The holiday season’s approaching, and supply-chain concerns make it a good idea to shop early. In that spirit, we’re excited to introduce the blog’s readership to some of the region’s indie booksellers, highlighting the important work they do with authors, publishers, readers, and communities. First up is Gregory Kornbluh, owner of Downbound Books in Cincinnati. Get to know Gregory in the interview below, and please support independent bookstores this holiday season!
You worked in university press publishing before you opened Downbound. Can you tell me about that transition?
I did come from Harvard University Press, but was a bookseller for a spell before that, so fortunately I wasn’t coming into this blind. I also got to work with booksellers while at HUP, which isn’t always the case at a university press. We certainly did our fair share of titles that were never meant to attract attention outside of the academy, but also had books with some potential for a broader audience. We were often fooling ourselves on that, of course; unlike you guys at WVUP, we weren’t rolling out must-read National Book Award finalists. But there are ways in which the structure of the publishing process incentivizes projecting best case scenarios for books as they work through the pipeline—dreamy comps, media fantasies, etc.—and I’ve had to train myself away from some of that. In my case, too, just being in Cambridge and haunting its bookshops reinforced some of those ideas we at HUP would sometimes have about the general book market. So, it was sort of a double bubble. Coming home to Cincinnati and opening Downbound has helped me adopt a more realistic stance towards the broader market for scholarship and serious nonfiction. I’d like to think that our shelves hold more UP titles than would be expected in a 500-square-foot shop in a midsize Midwestern city, but there are fewer than we started with. Personal commitments aside, footnotes just aren’t a hill we’re gonna die on. You’ll find us dead and happy on Board Books about Poop mountain instead.
What’s the book scene like in Cincinnati? Is there a sense among your customers of being connected to Appalachia?
The scene is strong! We have a really terrific public library system here, great writing programs at UC, a nice little batch of bookshops, and a real gem in The Mercantile Library, which offers some of the best literary programming anywhere. And the Appalachian connection is definitely a force. That virtual event featuring Appalachian writers that you helped us pull off last year—“Don’t Cry for Us, JD Vance,” we called it—had over 800 people tuned in at one point. There’s a real commitment to reading Appalachian voices, and, in fact, that’s often how we learn of new books of interest to the region and its diaspora. Last year, for example, we had customers contact us about preordering Annette Saunooke Clapsaddle’s Even As We Breathe (University Press of Kentucky) before it was even listed in the bibliographic database to which we subscribe.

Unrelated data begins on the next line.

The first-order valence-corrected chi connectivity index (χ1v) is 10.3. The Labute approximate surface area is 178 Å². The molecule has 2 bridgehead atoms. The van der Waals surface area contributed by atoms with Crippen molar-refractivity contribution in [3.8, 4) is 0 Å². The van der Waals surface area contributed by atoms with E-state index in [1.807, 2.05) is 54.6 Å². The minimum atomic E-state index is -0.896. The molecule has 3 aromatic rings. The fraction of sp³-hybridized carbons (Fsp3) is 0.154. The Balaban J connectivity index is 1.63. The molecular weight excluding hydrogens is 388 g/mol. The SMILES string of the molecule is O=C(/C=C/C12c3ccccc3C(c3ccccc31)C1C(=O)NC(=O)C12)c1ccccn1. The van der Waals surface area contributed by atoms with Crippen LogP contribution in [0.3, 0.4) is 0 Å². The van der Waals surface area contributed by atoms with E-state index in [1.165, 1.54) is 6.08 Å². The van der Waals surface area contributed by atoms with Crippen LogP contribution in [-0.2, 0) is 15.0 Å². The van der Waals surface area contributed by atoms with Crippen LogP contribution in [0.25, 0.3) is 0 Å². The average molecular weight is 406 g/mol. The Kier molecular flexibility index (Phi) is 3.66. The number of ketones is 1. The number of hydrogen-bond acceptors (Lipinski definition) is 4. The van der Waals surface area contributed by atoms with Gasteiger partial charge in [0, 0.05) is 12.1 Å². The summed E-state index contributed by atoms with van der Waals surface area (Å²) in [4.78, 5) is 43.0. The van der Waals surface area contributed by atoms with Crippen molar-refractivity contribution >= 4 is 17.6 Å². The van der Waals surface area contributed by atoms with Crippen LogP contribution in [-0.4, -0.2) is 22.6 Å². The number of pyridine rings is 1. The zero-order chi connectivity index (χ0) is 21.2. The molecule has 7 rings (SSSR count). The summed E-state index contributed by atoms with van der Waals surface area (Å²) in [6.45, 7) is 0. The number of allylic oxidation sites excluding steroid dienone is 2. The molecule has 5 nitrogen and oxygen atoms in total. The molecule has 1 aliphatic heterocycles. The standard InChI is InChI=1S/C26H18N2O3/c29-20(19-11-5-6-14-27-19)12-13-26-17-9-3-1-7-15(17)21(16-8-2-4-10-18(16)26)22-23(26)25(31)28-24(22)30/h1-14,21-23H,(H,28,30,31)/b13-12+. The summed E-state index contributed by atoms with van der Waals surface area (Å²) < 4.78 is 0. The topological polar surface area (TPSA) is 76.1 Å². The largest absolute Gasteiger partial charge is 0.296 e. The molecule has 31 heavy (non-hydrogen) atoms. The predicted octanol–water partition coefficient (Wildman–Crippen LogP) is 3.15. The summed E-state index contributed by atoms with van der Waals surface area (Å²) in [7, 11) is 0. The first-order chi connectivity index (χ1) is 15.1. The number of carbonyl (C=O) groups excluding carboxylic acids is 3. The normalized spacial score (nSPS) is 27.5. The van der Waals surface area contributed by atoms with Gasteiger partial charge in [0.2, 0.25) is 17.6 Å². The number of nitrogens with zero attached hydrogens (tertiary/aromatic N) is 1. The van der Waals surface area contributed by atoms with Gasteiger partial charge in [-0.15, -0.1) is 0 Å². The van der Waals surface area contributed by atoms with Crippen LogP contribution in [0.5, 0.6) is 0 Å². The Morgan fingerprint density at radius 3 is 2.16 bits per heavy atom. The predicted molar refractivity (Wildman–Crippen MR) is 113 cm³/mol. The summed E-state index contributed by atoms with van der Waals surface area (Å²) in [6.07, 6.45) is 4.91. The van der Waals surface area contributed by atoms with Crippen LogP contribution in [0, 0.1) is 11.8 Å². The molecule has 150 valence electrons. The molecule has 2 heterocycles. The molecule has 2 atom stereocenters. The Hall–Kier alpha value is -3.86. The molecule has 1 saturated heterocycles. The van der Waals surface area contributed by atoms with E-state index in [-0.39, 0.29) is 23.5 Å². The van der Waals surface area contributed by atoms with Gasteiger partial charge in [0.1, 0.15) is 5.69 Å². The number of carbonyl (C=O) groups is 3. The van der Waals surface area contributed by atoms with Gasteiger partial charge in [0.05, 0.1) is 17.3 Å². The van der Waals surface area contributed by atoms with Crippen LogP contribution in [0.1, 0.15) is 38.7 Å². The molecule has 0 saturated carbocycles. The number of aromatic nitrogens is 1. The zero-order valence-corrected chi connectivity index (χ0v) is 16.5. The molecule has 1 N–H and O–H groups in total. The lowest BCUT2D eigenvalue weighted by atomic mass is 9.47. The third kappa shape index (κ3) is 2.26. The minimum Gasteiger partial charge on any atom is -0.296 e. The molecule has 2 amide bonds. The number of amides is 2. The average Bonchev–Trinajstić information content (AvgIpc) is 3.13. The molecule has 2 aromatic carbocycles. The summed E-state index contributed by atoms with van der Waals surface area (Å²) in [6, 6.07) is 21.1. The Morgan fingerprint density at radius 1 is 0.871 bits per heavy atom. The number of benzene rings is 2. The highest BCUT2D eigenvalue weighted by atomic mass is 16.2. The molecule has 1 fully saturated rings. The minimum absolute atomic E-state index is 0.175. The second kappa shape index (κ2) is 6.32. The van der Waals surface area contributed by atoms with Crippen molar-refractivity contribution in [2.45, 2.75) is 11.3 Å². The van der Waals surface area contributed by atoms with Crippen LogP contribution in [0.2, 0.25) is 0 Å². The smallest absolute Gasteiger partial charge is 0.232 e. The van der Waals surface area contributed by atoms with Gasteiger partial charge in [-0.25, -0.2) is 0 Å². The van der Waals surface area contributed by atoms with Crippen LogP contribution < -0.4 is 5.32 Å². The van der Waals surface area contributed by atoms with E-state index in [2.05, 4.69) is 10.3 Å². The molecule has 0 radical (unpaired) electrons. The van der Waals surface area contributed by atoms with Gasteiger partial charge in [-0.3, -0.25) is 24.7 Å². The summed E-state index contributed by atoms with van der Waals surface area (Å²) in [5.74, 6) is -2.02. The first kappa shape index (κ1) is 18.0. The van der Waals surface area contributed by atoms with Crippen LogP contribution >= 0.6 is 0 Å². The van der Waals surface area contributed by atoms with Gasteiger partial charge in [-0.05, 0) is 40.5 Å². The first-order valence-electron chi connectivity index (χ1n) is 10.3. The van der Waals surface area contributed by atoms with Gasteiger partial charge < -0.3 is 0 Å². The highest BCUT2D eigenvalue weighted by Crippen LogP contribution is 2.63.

Most people who visit WVU Press’s blog are, I’m guessing, positively inclined toward independent bookstores. What’s something you’d tell them about your industry that they might not know?
In this particular moment, I’d probably take the opportunity to say a bit about why the book supply chain struggles we’ve all been hearing about are so threatening for indies. Think of something like the National Book Awards. In a normal year, a lot of indies can probably count on selling quite a few copies of the winner in each category, but they may not see all that much of an uptick for the rest of the finalists, especially in categories other than fiction. So—at a small store like Downbound, anyway—we’d plan to place strong orders for the winners as soon as they’re announced. Well, this year, with publishers all telling us how quickly they’re going to sell out of anything hot, if Amazon and Barnes & Noble are paying any attention at all then they’ve already stockpiled copies of all of the finalists in greater quantities than in the past, happily overbuying on the also-rans so as to be in a solid position with the eventual winners. A little indie bookstore can’t do that—we don’t have the money, let alone the space—and so the playing field ends up even more tilted than normal. Sales of major award winners and other “It” books are often critical to a shop’s bottom line, but the demand is fleeting. If we end up in a position where shoppers can get the hot title from Amazon tomorrow or from us in February, well, holding off will be a big ask for even the most committed supporter of indies. But! Where indie booksellers can and will excel is in introducing readers to any number of alternatives when the book of the moment just can’t be had. That book’s moment will pass, but if you put your trust in a bookseller you may end up with a read that stays with you always.
What’s a book that’s succeeded at Downbound that has, perhaps, flown under a lot of readers’ radars?
Well, the smaller the store, the greater the potential for handselling to move the needle. One that we’ve really focused on has been Carter Sickels’s The Prettiest Star, from South Carolina’s Hub City Press. It’s a beautiful and crushing novel about a gay man from a small Ohio town who moved to NYC at 18 and hardly looked back, until the AIDS epidemic devastated his community and left him with no options but to return home when his own health begins to rapidly fail. The book’s piled up accolades since its May 2020 release and has had strong support from indie booksellers around the country, but it’s been more of a fixture at our shop than most, and we’re still introducing readers to it all the time. Carter came by to sign another stack of paperbacks just yesterday, in fact.